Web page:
"And it blew a color, bright as the bloom
Of the pinkest fuchsia's tossing plume."
One of the fancier of the temperate garden-hardy fuchsias, 'Queen Esther' adapts to considerable heat or cold, blooming with a near ferocity with white sepals surrounding a deep violet or magenta corolla that is wholly visible.
It approaches the ornateness of the delicate basket varieties, though still a single & not excessively gaudy. It begins blooming in July & is still blooming in November, mild frosts barely slowing it down.
Though evergreen through most of our temperate winters, which never reach the ten degrees F. that would cause complete die-back, it nevertheless looks pretty beaten up by winter's end & needs a serious pre-spring pruning to make room for new growth.
But every now & then we have a winter cold-snap with temperatures in the lower twenties & into the teens, usually lasting no longer than a week, & this causes 'Queen Esther' to die to the ground, so in our climate it never quite has the chance to build up a wood structure, as it could further south. In late 2003, we had a long-lasting cold-snap that killed several on-the-margin perennials, including 'Queen Esther,' though I suspect it would have survived had it been planted against the house for residual warmth.
The mature plant reaches about three feet of height, & a bit wider. It made a good companion with a White Bleedingheart ( Dicentra spectabilis var alba) because when the bleedingheart got thin at the height of summer, 'Queen Esther' held the spot's interest on her own.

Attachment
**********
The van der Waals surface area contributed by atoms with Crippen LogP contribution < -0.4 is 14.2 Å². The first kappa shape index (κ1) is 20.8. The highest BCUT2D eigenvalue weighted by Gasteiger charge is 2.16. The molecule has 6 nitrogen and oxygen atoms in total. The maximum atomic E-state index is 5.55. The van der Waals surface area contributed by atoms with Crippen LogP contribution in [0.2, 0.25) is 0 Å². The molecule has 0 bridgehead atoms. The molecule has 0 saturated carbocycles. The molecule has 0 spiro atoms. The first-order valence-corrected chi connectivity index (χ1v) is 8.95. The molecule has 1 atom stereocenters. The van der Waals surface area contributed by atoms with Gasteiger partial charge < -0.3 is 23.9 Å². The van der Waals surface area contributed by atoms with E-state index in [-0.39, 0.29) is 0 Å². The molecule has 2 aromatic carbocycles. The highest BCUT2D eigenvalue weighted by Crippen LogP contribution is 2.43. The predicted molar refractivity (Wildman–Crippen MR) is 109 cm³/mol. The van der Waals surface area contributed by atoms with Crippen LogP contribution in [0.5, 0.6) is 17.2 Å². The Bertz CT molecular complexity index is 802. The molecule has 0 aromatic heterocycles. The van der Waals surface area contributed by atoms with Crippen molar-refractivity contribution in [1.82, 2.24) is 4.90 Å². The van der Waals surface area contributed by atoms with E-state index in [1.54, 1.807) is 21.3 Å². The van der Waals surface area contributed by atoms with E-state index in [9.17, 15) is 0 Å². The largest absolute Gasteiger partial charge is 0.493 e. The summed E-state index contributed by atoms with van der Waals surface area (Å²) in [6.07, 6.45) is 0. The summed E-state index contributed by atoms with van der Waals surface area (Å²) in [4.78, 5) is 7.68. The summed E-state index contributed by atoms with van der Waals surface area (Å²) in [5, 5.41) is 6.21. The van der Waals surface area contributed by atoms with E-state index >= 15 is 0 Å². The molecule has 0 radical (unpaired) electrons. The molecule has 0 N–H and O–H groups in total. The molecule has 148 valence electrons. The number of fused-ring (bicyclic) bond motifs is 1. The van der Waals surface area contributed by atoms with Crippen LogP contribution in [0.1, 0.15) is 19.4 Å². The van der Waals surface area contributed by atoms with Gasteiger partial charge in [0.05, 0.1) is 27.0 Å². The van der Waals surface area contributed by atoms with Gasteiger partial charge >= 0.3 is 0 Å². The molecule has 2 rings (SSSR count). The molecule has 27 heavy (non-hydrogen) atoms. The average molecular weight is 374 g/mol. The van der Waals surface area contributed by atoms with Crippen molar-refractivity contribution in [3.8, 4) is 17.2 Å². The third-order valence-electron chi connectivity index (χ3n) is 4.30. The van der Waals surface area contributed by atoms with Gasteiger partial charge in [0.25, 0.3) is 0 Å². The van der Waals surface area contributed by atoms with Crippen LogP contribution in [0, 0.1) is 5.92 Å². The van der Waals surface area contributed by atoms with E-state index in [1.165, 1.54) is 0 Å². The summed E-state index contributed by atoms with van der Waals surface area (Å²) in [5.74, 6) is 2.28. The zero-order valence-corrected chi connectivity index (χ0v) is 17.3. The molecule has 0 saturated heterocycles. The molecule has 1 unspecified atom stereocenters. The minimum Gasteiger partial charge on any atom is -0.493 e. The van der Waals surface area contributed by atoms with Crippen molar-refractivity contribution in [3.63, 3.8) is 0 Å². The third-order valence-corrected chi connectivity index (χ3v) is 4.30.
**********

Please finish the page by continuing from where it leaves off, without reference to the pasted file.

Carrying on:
It is certainly appropriate that Queen Esther should have a fuchsia named for her, since she was well-famed for her garden. So too Esther is represented by a shining star in heaven, or by a star-shaped flower. She dwelt in the Persian Citadel of Susa or Shushan, which means "Lily" or "Lotus," & alludes to the Goddess en-Susinak, just as Esther's name alludes to Ishtar-Inanna, who gave birth to all plantlife at the climax of the tale of the "Descent of Inanna."
Even the great Jewish sages admit that her name is one & the same with Ishtar's [Megillah 13a], & the unknown author of the "Additions to Esther" identified her as a river-goddess [Ad Est 10:6]. Her Hebrew name is Hadassah, a flowering myrtle bush, which was sacred to Aphrodite who covered herself with myrtle branches when She first stepped out of the sea. Because Isaiah compared evil transformed into goodness to briars transformed into myrtle [Isa 55:13] it is said that Zeresh the evil wife of Haman was the briar and Esther the myrtle; but their natures are borrowed from the mythology of Innana & her dark sister Ereshkigal, Queen of Darkness.
Esther's Garden originally belonged to Queen Vashti [Est 1:4], but it was later the place to which the King withdrew in order to permit Queen Esther to make decisions from the Throne [7:6]. The phrase "Queen Esther's Garden" came to mean a place of treasures, & these treasures were not merely gold & jewels, but also wisdom & poetry & beauty of spirit.
Today, during Purim, the holiday of Queen Esther, people give flowers to their loved ones, for when Esther first established the holiday of Purim, a seven-day banquet was held in her garden. She had to continue the banquet for so long in order that she could feed all the people who dwelt within the Citadel of Susa.
Esther's garden banquet was the Feast of Wisdom, & was the reverse of a similar seven-day banquet held by the king before Esther was crowned, at which the king & princes became drunken & attempted to destroy the reputation of Queen Vashti [1:5], this having been the Feast of Folly.
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